Working from home, self-isolation and endless cancelled plans; Spring 2020 hasn’t been as beautiful as I had hoped it would be. That said, one small benefit of being holed up indoors and away from the office is that I’ve been able to visit the Marshes with my camera in tow. A short two minute drive from me, the Marshes is (currently) the ideal option for those of us who are choosing to social-distance. A large, outdoor space that is relatively quiet during the weekday, it’s a great place to fill your lungs with fresh air and get close to nature without the worry of making others ill.
Today I thought I’d share some Spring photos from the Marshes.
Whenever life feels a little too heavy I take a walk. It has always been the way. Getting outside, breathing lungfuls of fresh air and stretching my legs reminds me that I’m alive. And sometimes, that’s just enough.
On New Years Eve my boyfriend and I went to our favourite pizza place – Voodoo Rays, and then on to a couple of quiet pubs to neck drinks and make each other laugh. We ate all the pizza, drank all the drinks and danced at home to a really weird playlist of mediocre music from the past decade. It honestly was the best way to see in 2020 and wave goodbye to the absolute horror-show of the past year. Nothing screams fresh start quite like a Hot Mix 5 and a badly-made bourbon sours with the best friend and boyfriend you could ever wish for.
Naturally when we woke up on the 1st of January we were feeling a little worse for wear. Nursing hangovers and strangely aching muscles (I taught him how to slut drop and I think that was a little more exercise than we’re both used to lately) we armed ourselves with cameras and set off in to the grey morning in search of birds, wildlife and fresh air.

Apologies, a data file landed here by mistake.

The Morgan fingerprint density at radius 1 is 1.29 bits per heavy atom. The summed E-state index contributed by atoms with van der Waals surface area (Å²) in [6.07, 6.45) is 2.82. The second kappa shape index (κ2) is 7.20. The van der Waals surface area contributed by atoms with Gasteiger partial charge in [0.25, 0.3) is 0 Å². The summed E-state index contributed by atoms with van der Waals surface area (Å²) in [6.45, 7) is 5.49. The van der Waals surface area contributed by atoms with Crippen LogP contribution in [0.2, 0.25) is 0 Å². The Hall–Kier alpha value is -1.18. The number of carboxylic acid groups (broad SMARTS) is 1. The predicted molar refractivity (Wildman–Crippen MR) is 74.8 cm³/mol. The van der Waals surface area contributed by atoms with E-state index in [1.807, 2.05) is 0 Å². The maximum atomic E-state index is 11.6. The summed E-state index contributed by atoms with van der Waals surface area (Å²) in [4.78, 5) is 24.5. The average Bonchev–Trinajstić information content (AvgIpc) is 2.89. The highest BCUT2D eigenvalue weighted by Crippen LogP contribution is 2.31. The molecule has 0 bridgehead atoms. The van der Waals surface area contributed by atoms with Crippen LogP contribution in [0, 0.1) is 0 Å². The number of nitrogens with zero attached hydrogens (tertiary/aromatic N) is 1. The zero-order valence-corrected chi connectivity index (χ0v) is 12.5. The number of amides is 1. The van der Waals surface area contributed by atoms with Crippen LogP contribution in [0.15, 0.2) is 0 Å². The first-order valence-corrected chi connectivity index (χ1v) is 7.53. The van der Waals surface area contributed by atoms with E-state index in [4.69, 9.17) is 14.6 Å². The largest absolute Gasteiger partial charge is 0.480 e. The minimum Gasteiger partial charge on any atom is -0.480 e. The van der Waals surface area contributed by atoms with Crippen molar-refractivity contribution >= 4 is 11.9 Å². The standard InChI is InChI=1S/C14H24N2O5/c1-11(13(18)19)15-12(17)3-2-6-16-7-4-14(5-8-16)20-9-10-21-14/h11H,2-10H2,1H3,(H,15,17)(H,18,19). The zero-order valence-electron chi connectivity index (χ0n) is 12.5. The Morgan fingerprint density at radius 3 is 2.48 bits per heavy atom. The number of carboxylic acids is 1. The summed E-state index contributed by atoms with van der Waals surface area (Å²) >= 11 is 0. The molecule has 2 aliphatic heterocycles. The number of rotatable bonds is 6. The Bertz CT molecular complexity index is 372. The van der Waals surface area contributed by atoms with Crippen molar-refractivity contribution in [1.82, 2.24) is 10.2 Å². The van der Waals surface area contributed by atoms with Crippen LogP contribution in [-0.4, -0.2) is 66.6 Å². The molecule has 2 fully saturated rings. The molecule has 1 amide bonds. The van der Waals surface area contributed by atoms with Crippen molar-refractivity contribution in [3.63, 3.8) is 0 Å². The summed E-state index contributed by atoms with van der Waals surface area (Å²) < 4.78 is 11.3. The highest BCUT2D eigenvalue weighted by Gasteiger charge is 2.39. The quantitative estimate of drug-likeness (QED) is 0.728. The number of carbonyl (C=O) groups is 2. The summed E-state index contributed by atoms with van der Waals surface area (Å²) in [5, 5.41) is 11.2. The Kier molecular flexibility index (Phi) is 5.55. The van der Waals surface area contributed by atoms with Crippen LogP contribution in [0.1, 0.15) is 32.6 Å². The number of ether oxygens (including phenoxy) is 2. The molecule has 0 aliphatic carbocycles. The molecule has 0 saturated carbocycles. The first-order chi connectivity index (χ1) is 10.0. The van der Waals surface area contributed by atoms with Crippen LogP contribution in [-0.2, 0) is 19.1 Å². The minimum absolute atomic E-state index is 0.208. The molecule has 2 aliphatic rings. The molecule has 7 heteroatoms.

There’s nothing I love more than getting outside with my camera in Autumn; I am endlessly inspired by the beautiful colours and all of the wonderful flora and fauna these months bring.
For today’s Blogtober post I thought I would share with you some of my favourite photographs I have taken during Autumns past and present. Some of these images you may recognise from previous posts, others I have not shared on my blog. I like all of these images because for me they encapsulate what Autumn is about and bring about happy memories/feelings within me. I do not consider myself to be a photographer though, so please no judgement on the technical aspects or compositions of the following shots!
It started slowly at first; the gentle patter of raindrops hitting the canopy of leaves above our heads – not quite enough to deter us from our woodland walk. High above the tree-tops the sky loomed grey and threatening. (more…)
Take a visual walk with me through the Lodge at Spring.
I have somewhat fallen in to that trap again; becoming increasingly busy and forgetting (read: being too lazy) to blog. I have lots of important life-updates to share with you when I find the time and inclination to sit down and write about them but, for now I’ll just share a few photos and words about a wonderful day out we had a few weekends ago.
Hamerton zoo is roughly a twenty minute drive down the road from us. In the back of my mind I always thought I would pay it a visit but as so often happens in life things got hectic and I quite forgot about it. We’ve been in SNO for around a year and four months now and finally had a weekend free from plans so we decided to take a trip down there to see the animals.
One of my New Years Resolutions for this year was to spend more time in the garden, now that we actually have a proper one, complete with real grass and everything.
Our garden back in Brentwood was very, very small – a tiny pen filled with rocks. Even so, I would still sit out on the step, and I still planted bulbs in what little dirt we had. The garden is the thing I appreciate having the most in SNO – and I definitely spent a lot of time in it this year. Now that it’s Autumn it looks even more beautiful than it did back in the summer, thanks to the riot of colour and all of the local wildlife flocking back.